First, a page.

Now, if there is an ongoing problem... or if a child is in the middle of a situation that they need help with, I step in immediately.  But I don't see these situations as the same as "tattling."


ETA:  When I do the whole "You solved your own problem!" thing, it's amazing how quickly it turns the whole situation around.  Offending child has already stopped offending.  And telling child is all of a sudden excited and empowered because s/he is a great problem solver... in the blink of an eye, the problem has completely dissolved.


ETA part 2:  I did want to add that if the problem seems to be happening over and over again... i.e. one child is always picking on another child, then that is a different situation and these "tricks" don't really apply

Edited by shanniesue2 - 2/26/11 at 4:00pm
post #24 of 35

This is a good book that puts it in words kids can relate to:



post #25 of 35

I didn't read all the replies, but this came up in my dissertation research on social groups of preschoolers, so I'll condense what I found there:


1.) Tattling is NORMAL. It happens all over the world (I've read Russian articles on it, etc.) and is is believed to be developmentally linked, so try to put it in the mental category of "it's there" vs "I need to stop this behavior".


2.) Tattling is largely about children learning social rules, testing them against your oppinions, seeing your response, etc. So "Joey is spilling water in the bathroom!" could very well mean "Joey is doing something I know is not supposed to happen, but I'm not sure how important it is or how to deal with it!"


3.) Tattling, in the preschool realm, is less about power and control and more about learning communication and social norms. In elementary school, the power part may become a more significant issue. That doesn't mean it is LESS about social learning, but it may be a different social learning.


As for a response, the best I've seen is when adults use the tattling as a way to understand the situation and what options they have to influence it. Often the strategy is to either a.) Encourage the tattler to talk directly with the tattlee about the offense ("You hurt my feelings." "I was sitting in that chair." and mentor them through the process if they need it) b.) If it is an issue that is best handled by adults, include BOTH children in your explination of why the situation is unsafe, etc.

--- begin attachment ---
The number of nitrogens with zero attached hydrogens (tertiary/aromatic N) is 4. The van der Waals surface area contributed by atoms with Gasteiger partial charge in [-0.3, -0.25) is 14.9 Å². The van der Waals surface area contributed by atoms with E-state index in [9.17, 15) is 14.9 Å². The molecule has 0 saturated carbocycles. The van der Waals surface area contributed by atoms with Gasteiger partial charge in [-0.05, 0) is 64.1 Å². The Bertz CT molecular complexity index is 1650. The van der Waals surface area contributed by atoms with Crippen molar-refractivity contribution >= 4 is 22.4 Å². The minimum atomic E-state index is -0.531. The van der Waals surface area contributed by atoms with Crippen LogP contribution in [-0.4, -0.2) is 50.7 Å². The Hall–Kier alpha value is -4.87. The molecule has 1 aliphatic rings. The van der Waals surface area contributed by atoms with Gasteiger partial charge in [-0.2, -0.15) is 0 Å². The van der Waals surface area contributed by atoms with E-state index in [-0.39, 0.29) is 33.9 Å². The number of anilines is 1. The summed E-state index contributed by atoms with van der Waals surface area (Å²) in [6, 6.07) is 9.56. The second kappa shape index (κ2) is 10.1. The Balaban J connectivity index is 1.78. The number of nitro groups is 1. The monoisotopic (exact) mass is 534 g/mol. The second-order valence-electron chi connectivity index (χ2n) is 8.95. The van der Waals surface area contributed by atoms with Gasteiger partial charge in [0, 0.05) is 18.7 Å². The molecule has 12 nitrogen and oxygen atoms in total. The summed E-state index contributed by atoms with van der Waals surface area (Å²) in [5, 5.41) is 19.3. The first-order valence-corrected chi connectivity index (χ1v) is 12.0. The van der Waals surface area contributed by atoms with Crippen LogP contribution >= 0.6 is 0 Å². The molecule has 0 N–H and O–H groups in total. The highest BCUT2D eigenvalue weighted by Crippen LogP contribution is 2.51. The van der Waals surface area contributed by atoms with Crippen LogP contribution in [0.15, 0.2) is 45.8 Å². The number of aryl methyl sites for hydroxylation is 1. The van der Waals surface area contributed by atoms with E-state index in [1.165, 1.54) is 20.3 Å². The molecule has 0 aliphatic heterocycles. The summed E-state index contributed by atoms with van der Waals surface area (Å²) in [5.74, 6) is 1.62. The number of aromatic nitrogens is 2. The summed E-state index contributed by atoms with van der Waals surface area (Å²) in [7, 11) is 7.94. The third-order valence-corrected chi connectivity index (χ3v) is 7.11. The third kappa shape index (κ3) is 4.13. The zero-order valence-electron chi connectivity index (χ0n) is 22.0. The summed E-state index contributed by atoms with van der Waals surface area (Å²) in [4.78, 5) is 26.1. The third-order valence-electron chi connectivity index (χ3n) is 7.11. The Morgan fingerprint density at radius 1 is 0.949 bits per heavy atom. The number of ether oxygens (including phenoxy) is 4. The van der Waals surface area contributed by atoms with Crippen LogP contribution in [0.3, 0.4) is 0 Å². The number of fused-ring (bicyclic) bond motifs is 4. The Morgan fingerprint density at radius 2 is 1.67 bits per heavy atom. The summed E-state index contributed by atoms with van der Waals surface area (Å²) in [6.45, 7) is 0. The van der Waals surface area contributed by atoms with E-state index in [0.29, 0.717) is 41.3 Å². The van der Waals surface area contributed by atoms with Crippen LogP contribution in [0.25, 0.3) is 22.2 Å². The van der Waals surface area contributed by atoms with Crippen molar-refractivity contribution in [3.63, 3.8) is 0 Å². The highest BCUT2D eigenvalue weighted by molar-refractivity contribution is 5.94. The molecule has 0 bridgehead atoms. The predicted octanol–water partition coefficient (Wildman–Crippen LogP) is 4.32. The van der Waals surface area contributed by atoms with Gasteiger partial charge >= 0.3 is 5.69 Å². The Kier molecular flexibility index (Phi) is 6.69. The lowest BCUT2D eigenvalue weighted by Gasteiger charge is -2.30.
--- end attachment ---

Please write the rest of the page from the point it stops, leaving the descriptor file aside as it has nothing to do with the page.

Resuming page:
post #26 of 35

I'd like to add that this won't *stop* tattling in preschool, since it is largely developmental. But it helps to serve the underlying issues vs. punishment or expecting a young child to understand the difference between a "tattle" and something important they need to tell you. In blunt terms, young children are not able to do that. In their minds, the tattle IS important. And if you look at the issues that bring to you, I would largely agree with them. Often the underlying issues are equity, fairness, justice, etc. And those DO deserrve to be addressed. So while to us "Suzy took the doll I was playing with!" seems like an insignificant tattle, to THEM it is a very real issue of justice. Ignoring it or telling them not to come to you when they can't solve their problems by themselves is ultimately counter productive to learning.


So the frame of mind really has to be to work with it and use it for learning vs. trying to stop it :-)

post #27 of 35

Originally Posted by alexsam View Post


Often the underlying issues are equity, fairness, justice, etc. And those DO deserrve to be addressed. So while to us "Suzy took the doll I was playing with!" seems like an insignificant tattle, to THEM it is a very real issue of justice.


I like this point. With such a young child, they are still figuring why they should do the right thing when other people don't always. (It's a moral question many adults still ponder!)


I also think that the line between on purpose behavior and accidental behavior is very fuzzy to young children. It's quite common for young children to get into trouble for things they did accidental or without thinking, so when we expect them to cut others slack for accidents, it doesn't make sense to them.


It's all chances for growth, opportunities to help them become bigger people.

post #28 of 35
Thread Starter 

Wow, thank you.


I appreciate being able to look at this in a developmental context.  Really - thank you.


I have a lot to think about here - and without going through and naming names, I do appreciate your help, everyone.  luxlove.gif

post #29 of 35

In terms of the sibling relationship - we would stop and ask our kids, "Is this a tattle, or a report?"  A tattle was to get someone in trouble.  A report was to keep yourself, or someone else, or someTHING safe.  


Most of the time, the kids would stop and think about it, say, "Oops, this is a tattle, we need to try to work it out first."  They knew/know that we are available to help if they are unable to work it out as siblings.  As they are older now, the approach doesn't seem to have cramped them talking to us about problems they can't solve - but they do try to solve things on their own first.